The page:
Everyone’s favorite teenagers are returning for a ninth season, with plenty of promise

The last time Beavis and Butt-Head were on the national spotlight, America was catching a bad case of Seinfeld fever, getting to know a peculiar president we now know as William Jefferson Clinton, and coming to terms with the dying art of the non-pretentious music video. With the current decay of our culture, (a good chunk of it at the blood-stained hands of MTV) the world could use some levity delivered by Mike Judge’s famous, loveable, teenage schlubs.

Even though Beavis and Butt-Head have been absent since 1997, Judge’s other characters haven’t. Who isn’t familiar with Hank Hill; the ideal husband, father and American? Goofy as King of the Hill was, it still maintained the usual subversive humor that made Judge one of the best animators in the ’90s. And with his dive in, shall we say, “higher comedy” (as in comedy that doesn’t rely on farts and sex puns for laughs), Judge has honed “Beavis and Butt-Head” into a comedy made for just about any sensibility.

The ninth season of “Beavis and Butt-Head” kicked off with a scathing lampooning of the Twilight movies. The episode opens with Butt-Head poignantly stating, “This isn’t very good,” in a theater full of love-struck teenage girls. The rest of the episode has the duo attempting to get bitten by a werewolf (who is actually just a diseased homeless man) in attempts to woo ladies.

Beavis and Butt-Head taking the MST3K approach to music videos is back as well. MGMT’s music video for their single “Kids” had me quite literally laughing out loud. As immature as Beavis and Butt-Head may be, they were able to dissect a music video consisting of a bunch of actors dressed as monsters chasing around a toddler saying, “OK son, you’re going to be chased around by a bunch of monsters, but it’s OK ‘cause you’re, uhhh, one and a half.” They’re also not afraid to burn bridges, stating out of nowhere, “Is this Florida? Florida sucks.”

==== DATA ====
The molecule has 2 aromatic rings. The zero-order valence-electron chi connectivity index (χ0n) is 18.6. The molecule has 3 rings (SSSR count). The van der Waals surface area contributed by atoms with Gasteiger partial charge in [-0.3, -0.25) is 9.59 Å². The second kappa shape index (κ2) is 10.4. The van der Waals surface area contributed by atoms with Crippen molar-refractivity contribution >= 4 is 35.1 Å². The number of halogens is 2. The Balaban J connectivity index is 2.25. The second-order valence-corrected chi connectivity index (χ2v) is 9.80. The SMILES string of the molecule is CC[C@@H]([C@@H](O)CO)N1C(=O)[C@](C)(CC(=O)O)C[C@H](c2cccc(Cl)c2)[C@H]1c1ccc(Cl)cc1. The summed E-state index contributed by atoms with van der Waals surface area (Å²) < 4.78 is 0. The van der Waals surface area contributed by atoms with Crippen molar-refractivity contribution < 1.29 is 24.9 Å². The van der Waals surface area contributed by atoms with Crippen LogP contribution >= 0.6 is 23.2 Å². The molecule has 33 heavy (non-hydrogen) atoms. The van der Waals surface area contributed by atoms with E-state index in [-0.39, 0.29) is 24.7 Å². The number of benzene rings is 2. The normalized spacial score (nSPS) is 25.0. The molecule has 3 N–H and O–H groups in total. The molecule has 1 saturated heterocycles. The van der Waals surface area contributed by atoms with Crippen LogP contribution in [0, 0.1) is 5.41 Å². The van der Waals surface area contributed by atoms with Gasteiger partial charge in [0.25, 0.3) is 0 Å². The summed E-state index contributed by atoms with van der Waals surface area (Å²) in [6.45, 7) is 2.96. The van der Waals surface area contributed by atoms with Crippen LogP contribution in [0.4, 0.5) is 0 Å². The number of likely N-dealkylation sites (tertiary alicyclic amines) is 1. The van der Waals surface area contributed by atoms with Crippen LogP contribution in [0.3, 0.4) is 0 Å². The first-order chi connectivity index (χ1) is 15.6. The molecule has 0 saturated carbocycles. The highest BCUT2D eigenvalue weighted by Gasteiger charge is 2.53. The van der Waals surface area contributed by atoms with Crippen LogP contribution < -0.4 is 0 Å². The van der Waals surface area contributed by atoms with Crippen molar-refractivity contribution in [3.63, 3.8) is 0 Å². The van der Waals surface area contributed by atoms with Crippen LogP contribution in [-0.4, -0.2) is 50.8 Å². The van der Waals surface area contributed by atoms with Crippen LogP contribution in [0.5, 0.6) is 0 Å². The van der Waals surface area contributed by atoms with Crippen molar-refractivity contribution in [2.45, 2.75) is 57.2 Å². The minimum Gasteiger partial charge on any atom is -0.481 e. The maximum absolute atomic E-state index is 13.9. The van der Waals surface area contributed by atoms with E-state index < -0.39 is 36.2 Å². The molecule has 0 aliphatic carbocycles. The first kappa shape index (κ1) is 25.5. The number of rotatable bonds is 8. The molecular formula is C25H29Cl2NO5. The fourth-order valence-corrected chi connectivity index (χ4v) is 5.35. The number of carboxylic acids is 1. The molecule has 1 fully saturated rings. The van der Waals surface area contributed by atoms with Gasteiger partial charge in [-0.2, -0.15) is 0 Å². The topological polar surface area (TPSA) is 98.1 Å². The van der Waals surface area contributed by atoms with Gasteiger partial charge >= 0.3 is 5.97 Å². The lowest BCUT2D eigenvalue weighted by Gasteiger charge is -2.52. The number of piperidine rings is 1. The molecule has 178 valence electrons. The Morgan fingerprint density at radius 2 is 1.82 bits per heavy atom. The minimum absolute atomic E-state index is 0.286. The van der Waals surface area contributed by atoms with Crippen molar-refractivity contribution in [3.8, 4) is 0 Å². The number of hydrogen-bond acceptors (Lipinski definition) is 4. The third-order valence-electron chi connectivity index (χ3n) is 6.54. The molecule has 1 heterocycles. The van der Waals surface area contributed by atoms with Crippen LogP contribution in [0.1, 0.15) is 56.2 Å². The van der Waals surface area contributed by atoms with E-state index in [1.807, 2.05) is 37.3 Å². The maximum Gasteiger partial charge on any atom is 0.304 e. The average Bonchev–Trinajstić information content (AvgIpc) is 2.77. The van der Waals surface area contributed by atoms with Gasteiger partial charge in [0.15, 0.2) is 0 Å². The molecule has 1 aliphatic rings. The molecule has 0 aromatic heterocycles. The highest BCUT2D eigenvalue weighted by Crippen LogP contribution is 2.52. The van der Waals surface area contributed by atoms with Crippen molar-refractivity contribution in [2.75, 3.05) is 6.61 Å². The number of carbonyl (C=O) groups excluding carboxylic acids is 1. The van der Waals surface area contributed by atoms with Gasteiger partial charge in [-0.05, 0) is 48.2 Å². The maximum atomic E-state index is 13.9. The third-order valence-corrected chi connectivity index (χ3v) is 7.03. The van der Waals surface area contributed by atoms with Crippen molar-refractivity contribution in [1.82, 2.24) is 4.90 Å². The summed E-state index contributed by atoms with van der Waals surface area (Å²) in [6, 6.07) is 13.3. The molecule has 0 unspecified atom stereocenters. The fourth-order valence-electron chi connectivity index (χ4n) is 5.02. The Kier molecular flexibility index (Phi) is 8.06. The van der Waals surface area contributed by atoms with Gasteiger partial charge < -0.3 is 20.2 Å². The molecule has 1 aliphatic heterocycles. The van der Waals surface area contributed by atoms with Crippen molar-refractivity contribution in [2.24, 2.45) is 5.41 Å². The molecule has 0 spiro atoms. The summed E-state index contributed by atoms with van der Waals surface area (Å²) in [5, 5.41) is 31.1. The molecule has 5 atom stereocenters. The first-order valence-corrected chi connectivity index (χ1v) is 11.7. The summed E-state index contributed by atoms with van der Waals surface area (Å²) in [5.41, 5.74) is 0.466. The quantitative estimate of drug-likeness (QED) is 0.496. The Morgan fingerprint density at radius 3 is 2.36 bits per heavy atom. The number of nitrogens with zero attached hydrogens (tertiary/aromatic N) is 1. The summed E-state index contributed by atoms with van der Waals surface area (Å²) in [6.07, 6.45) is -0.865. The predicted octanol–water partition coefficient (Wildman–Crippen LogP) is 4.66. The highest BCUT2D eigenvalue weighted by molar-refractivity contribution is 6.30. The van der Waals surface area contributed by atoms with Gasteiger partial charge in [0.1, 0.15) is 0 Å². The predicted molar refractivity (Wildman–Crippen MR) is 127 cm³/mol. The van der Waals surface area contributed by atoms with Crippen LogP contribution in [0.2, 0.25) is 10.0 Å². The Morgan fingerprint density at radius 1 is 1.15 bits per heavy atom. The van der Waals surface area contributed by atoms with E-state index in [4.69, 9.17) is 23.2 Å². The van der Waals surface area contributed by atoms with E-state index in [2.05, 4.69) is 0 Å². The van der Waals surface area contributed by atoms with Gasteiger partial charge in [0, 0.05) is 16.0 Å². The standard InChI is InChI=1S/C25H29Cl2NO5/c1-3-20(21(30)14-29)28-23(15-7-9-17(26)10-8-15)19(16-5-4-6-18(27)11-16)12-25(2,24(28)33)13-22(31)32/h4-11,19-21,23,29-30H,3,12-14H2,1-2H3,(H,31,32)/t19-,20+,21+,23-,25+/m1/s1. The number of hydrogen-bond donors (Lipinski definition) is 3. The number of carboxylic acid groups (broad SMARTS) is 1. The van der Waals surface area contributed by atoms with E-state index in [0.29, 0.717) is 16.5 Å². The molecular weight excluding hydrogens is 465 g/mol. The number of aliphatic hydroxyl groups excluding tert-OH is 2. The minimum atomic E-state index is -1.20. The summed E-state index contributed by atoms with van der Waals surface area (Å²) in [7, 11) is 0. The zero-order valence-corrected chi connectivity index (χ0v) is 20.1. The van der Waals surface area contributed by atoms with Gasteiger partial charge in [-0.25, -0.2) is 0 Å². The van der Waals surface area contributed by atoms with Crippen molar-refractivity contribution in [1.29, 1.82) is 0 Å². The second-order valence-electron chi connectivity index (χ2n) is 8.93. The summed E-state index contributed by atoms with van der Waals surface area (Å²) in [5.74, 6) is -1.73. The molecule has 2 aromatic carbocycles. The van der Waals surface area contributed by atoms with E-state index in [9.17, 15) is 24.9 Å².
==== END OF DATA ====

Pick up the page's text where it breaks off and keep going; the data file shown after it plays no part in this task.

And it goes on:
What is easily the best part of Beavis and Butt-Head’s return is that they’re no longer simply taking on music videos. They’re biting the hand that feeds and making fun of MTV programming such as Jersey Shore.

On an episode where the Jersey Shore cast goes to Florence to make pizza, Jenni “JWoww” (typing this name was incredibly painful) talks about how she can’t wait to tell her grandkids about the memories they would create that day. Beavis responds with what will no doubt be her grandkids sentiments: “You’re the best, Grandma JWoww. Please don’t hit us again,” and “Are Uncle Juice-Head and Uncle Gorilla going to help us make pizza?”

While its beginnings may have been shallow, immature and simple, Beavis and Butt-Head’s return is on par with modern comedies such as “It’s Always Sunny in Philadelphia” and “30 Rock.” And like “30 Rock,” which isn’t afraid to make fun of the crumbling empire of NBC, “Beavis and Butt-Head” isn’t afraid to make fun of MTV’s vapid, mind-numbing primetime lineup.

It may be too soon to make a definite judgment, but I can say with plenty of confidence that “Beavis and Butt-Head” will no doubt be a shining light in the horrible culture hole that is MTV.

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